The dedicated moggie’s name was given to her when she was a kitten and staff thought she was a male.

After discovering she was actually female, they decided to keep the name anyway.


The petition reads: ‘Richard has been responsible for many local initiatives and the clean, tidy and friendly upkeep of Horsley station which has been a labour of love for him together with his well behaved and friendly dog George.

‘Rules is rules it seems but George wasn’t doing any harm and he and Richard make a great team and that makes a lovely happy station. If it ain’t broke, don’t fit it.’

One customer at the station told MailOnline: ‘Richard is a lovely man and has completely transformed that station for the better. 

‘He is a local hero and everyone loves seeing him and George. The individuality of stations is just fading into history now – it’s so sad.

‘His bosses should be giving Richard a promotion or pay rise for all he’s done for this village – not making it impossible for him to work there.’ 

Following SWR’s no-dog ruling, Mr Bunce took a few days off sick unrelated to the issue and a concerned regular got in touch to ask where he was.

He said: ‘Someone asked why I wasn’t there as I always am, I explained I will ill but I also said to them I’d have to leave as dogs aren’t allowed in the station now.

‘I’ve pretty much done nothing since then. The ball has rolled down the hill. I’ve seen some comments online, I’ve seen the petition, and virtually everyone I’ve spoken to can’t see the problem. 

‘In Horsley, I swear the world and his mate have at least one dog so they’re a big fan of George.

‘He doesn’t do much at work, he’s very chilled. I take him for a walk before work. He has his bed there. He just waits for his audience to turn up.

‘He’s in the ticket office with me so there’s no immediate contact. If they can see in, they see him. Some bring bags of treats to him. He’s a happy-go-lucky well behaved dog.

‘I do think SWR have been fair. If there is a ruling or a reason I can’t bring him into the office, that’s fine. I’m not trying to take a stand – it’s purely a case of if I can’t take him to work, I can’t go to work.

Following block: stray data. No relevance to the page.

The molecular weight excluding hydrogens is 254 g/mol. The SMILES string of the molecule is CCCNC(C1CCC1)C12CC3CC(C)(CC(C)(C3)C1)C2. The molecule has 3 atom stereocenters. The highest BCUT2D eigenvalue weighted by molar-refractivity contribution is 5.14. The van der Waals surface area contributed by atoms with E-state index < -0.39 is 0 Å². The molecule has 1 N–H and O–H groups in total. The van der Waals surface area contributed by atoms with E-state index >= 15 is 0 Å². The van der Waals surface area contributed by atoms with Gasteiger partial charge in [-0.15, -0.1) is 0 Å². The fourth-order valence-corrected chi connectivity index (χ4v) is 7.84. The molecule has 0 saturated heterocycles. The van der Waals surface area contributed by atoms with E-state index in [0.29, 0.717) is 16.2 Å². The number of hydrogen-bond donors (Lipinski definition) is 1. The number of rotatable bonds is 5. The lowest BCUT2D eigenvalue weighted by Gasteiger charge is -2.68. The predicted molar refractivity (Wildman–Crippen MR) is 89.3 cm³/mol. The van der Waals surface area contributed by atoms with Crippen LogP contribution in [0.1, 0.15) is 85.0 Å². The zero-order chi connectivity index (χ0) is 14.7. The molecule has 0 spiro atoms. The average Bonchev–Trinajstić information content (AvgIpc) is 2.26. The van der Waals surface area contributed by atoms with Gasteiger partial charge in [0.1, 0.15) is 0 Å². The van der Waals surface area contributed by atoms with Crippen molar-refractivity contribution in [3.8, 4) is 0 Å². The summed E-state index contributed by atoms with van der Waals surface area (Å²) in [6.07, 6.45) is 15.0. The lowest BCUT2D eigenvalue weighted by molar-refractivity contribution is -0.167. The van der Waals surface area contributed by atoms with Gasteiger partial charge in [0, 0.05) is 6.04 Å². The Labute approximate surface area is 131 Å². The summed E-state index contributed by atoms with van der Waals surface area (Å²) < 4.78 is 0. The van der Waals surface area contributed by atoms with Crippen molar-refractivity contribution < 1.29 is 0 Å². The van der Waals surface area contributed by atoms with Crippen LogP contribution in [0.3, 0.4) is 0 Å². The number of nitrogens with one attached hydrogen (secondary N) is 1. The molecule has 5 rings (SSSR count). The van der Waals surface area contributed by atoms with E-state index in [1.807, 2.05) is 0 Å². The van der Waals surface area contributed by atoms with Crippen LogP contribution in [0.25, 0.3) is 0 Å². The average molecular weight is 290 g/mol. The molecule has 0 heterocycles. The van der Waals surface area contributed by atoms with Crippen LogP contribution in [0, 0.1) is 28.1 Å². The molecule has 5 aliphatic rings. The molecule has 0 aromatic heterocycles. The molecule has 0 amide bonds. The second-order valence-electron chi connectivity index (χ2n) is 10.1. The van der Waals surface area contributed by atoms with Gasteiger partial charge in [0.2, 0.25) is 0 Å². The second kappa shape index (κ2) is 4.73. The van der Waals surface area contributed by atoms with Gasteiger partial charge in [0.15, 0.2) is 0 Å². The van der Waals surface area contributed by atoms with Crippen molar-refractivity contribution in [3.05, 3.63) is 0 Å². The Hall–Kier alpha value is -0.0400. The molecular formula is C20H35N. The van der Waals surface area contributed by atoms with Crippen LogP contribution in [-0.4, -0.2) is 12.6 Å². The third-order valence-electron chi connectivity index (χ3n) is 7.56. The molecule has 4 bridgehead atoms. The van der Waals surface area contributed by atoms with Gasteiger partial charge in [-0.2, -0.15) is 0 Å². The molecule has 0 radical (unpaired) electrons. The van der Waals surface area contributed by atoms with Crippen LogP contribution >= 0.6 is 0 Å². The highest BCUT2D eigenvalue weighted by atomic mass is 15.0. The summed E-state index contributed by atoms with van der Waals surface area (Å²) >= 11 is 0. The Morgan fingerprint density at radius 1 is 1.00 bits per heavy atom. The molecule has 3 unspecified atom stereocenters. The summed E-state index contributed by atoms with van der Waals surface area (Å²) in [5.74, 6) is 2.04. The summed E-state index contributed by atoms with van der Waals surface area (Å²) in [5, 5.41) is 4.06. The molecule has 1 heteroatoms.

‘I emailed my immediate manager this afternoon – I imagine he’s aware of comments and the support – of my intention to come back if they’re happy for me to come back without the dog short-term.

‘I’ll do my notice. If I’m allowed to, I’ll carry on with my dog. I’m genuinely not angry or bitter, it’s just a situation that wouldn’t work.’

Mr Bunce added he hoped SWR would reconsider and make an allowance, especially considering he is the sole worker at the station. 

Many residents in the area have supported Mr Bunce and his dog.

Writing on NextDoor, one said: ‘This is absolutely awful! Richard you are the best station master and a total asset to British Rail.’

Another said: ‘I’m new to the area but every time I’ve been to the station thought how lovely it is to see your dog at work with you. Can’t see what the problem is – world’s gone mad.

‘Total nonsense on part of the company…happy station masters and dogs bring a smile to most commuters’ faces – bad judgement call on the part of your ex-company in my opinion.’ 

A spokesperson for South Western Railway said: ‘While we don’t allow dogs to be brought into workplaces across our network, we recognise the strength of feeling in Horsley and are looking into the individual circumstances of this case.’